Bruce Robison has spent the last seven years in a bunker. Well, not just any old bunker — the Bunker, his analog-centric recording studio in Lockhart, Texas, just south of Austin. That’s where Robison conceived and continues to perfect the Next Waltz, a project equal parts record label, think tank and musical playhouse.

The artist behind songs like “Travelin’ Solder” (taken to No. 1 by the Chicks), “Angry All The Time” (a No. 1 for Tim McGraw and Faith Hill), and “Wrapped” (No. 2 for George Strait), Robison knows his way around a song. After all, he recorded the single best song ever written about Willie Nelson — “What Would Willie Do?” from his Country Sunshine album. So it only made sense that the Next Waltz dedicated its purpose to capturing the most organic elements of the most well-crafted songs.

Bruce Robison

At its core, the Next Waltz is about artists collaborating on, recording and releasing great music. Now with four LPs of songs from some of country and Americana’s best under its belt, the Next Waltz moves on to a truly special task: honoring the music of Nelson.

Recorded live on an outdoor strange in front of 5,000 people, One Night in Texas: The Next Waltz’s Tribute to The Red Headed Stranger (available April 28) is a sprawling tribute to a global icon and one of Robison’s personal heroes. Featuring artists like Ray Wylie Hubbard, Robert Earl Keen, Steve Earle, Sheryl Crow, Margo Price and more, One Night In Texas is a once-in-a-lifetime kind of album. Which makes the story of how it came together even more unbelievable.

How long has One Night In Texas been in the works?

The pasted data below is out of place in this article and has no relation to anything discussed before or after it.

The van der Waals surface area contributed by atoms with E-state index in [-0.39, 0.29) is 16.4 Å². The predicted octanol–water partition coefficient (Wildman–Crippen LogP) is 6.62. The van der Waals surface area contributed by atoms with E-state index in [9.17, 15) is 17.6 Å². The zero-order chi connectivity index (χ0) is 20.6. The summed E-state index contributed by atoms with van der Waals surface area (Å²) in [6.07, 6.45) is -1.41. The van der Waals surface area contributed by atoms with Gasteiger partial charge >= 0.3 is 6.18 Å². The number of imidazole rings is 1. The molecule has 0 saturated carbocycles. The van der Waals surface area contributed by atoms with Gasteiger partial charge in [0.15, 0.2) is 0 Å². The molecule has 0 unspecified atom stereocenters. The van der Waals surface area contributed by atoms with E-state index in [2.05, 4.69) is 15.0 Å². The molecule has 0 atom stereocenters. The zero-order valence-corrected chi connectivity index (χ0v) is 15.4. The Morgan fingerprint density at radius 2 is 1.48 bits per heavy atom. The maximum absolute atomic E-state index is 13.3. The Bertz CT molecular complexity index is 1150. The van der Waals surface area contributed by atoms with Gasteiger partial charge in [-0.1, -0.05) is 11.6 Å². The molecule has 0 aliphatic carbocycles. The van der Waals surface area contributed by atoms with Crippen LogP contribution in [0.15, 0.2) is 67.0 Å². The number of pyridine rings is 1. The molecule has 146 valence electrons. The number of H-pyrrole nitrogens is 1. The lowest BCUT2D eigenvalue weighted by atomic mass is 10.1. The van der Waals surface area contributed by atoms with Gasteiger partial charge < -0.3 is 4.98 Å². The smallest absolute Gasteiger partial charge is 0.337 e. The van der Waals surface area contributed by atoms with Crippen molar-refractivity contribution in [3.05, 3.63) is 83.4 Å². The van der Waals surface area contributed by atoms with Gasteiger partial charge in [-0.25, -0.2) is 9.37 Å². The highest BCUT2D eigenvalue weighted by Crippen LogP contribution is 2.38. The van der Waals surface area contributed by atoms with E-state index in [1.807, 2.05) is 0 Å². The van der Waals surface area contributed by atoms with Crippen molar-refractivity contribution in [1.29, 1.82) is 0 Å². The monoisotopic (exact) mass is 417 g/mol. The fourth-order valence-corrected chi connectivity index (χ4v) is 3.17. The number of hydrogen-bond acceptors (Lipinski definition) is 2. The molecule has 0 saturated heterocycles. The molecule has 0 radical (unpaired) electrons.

Honestly, not that long. The folks at Luck, Texas, came to me about being a band leader for a Willie Nelson birthday show, and I was just so happy — almost like a life dream, and I told them that. It was so magical — I felt like it needed to be documented. So we decided to record it, and I was flabbergasted by how it turned out. It sounded like 1975. And then I was flabbergasted that all the artists who performed gave me their permission to release the recording.

Wait — so you recorded the album before you even knew you’d be allowed to release it?

Well, it was supposed to be a live show, not even an album. They’d decided to do this show, then they started booking these big-name artists. And then [Willie’s sister] Bobbie Nelson passed away. Shortly after that, the Luck people came and said, “Willie wants to play a set after you guys.” It really was just this magical thing that happened little by little. I don’t think any of us knew what it was going to become. After it all came together, they probably would’ve hired somebody other than me to put together the band. They probably would have hired whoever is doing it at the damn Hollywood Bowl [a Nelson birthday celebration in Los Angeles April 29 and 30] or something. [Laughs]

So there wasn’t much time to “produce” the album then?

We didn’t even have a rehearsal. We got 10 minutes with each artist, so we went on stage and had no idea how it was going to go. But I knew I wanted to have a big band that was capable of playing all the parts like on the records.

I had a buddy of mine record it, not having any idea what we were going to get. That speaks to why I started the Next Waltz. It’s been a 30-year quest of asking, “Why did things sound better 40 years ago? Why does Willie and Family Live and Frampton Comes Alive! or Live from Deep In The Heart of Texas by Commander Cody — why is that sound completely different from the live records they do now?” So it’s always been that quest. And when we got the recording back, I just loved the sound of it. It sounded like people having fun. It was old-school. If the ’70s were actually the way they said they were, where they didn’t really have any plans, that’s the way it was that day.

Margo Price

This is the best-sounding live record I’ve ever heard. If not for the obvious crowd noise and stage banter, I don’t think most people would even be able to identify that it’s live.